Secondly, more transparency from the government and state institutions, and more efforts to battle corruption on all fronts. Thirdly, a fairer distribution of wealth and opportunities within the society. This involves improving infrastructure, healthcare, and education services. Fourthly, political change. This means the removal of the Syrian government, the implementation of UN Resolution 2254, the reveal of the fate of prisoners and disappeared people, and the end of the Turkish occupation in northern Syria.
Overall, the protests can be characterized as peaceful and inclusive. All social groups in Suwayda, including Bedouin and supporters of the Syrian government, have participated. The protests are also supported by the spiritual leader of the Druze Muslim community Sheikh Hikmat al-Hijri as well as by social leaders, political forces, and civil society organizations. On top of that, many women have been participating.
Especially social media platforms have been used to spread messages, organize events, disseminate news, and counter accusations made by both the regime and radical Islamic forces in opposition areas.
Although some observers portray the protests as temporary or limited in scope, others find that the scale and nature of the current movement has been distinct from all previous ones. More than 42 protest points in the cities and villages of the province have been recorded by the Suwayda 24 network. This is a unique number for a province that remained rather neutral over the past decade.
Moreover, the demands of the protestors are not limited to Suwayda but have spilled over to other areas in the country. The protests in Suwayda namely reflect a deteriorating reality across all sectors of life throughout Syria. They embody the just demands of the people, calling for a life of dignity after more than 12 years since the start of the protests. Therefore, it is evident that these protests resonate with the broader Syrian population.
It remains to be seen how far these protests will succeed in bringing all relevant parties to the negotiating table in order to implement Resolution 2254 and begin political transition. TEVIN is especially worried that military figures could take advantage of the circumstance to form a military council and turn the demonstrations into a military operation. Especially given that there isn't a single, united leadership directing the protests at the time of writing. These worries are made worse by the region's ongoing internal strife, which has sparked confrontations, and by the presence of ISIS in the province’s outskirts.
However, TEVIN is convinced that these nation-wide protests are leading to increased political awareness among the population. This has become evident through several demands, most notably the call for a comprehensive political transition in accordance with UN Resolution 2254. This includes rejecting military government and the presence of militias in contested areas, as well as advocating for the separation of religion from the state.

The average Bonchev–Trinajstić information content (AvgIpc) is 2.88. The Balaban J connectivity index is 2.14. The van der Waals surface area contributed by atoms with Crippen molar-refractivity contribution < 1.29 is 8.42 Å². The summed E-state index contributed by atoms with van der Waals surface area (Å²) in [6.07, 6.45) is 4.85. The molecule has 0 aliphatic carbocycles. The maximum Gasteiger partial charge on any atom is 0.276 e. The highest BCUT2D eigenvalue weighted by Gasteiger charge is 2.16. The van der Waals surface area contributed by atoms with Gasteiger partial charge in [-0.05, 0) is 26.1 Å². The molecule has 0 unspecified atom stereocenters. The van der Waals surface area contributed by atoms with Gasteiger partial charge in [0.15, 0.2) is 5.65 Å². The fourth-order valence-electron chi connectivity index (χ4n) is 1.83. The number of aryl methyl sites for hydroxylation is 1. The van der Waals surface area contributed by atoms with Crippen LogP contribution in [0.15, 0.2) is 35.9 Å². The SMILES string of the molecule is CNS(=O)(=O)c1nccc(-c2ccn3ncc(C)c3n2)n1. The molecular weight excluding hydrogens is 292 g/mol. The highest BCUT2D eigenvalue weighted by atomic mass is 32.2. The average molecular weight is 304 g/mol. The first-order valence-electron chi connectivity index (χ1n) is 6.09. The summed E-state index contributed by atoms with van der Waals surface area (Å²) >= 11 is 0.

Additionally, TEVIN finds that the fact that citizens from all regions in the country show solidarity with each other, shows that cooperation and dialogue between citizens in different provinces is (and should continue to) foster(ing).
Finally, TEVIN beliefs that this protest movement may serve as a model that can be used to better understand social and political issues in the Middle East, as the demands and challenges from and faced by the people in Suwayda and Syria are often similar to other communities in the wider region.
This paper aimed to expose the current state of affairs in Suwayda and Syria by firstly explaining the causes and motivations behind the protests. Then this paper delved deeper into the objects and tactics used to obtain those. Finally, this paper addressed their (potential) impact.
Based on TEVIN’s observations and arguments addressed in this paper, TEVIN urges local authorities to take these legitimate demands of civilians seriously and act quickly to improve living conditions and give civilians a chance to live in dignity.
On the international level, the United Nationals and Russia especially should put pressure on the Syrian government to respond to the demands of the Syrian people and work towards implementing UN Resolution 2254, in addition to forming a transitional governing body leading to genuine political transition in Syria.
Governments and authorities must be prepared to engage constructively with such movements to bring about positive changes in societies. They should continue efforts to understand their goals, tactics and impact. Only in this way policy and decision makers can address the demands of citizens and contribute to a better future for all.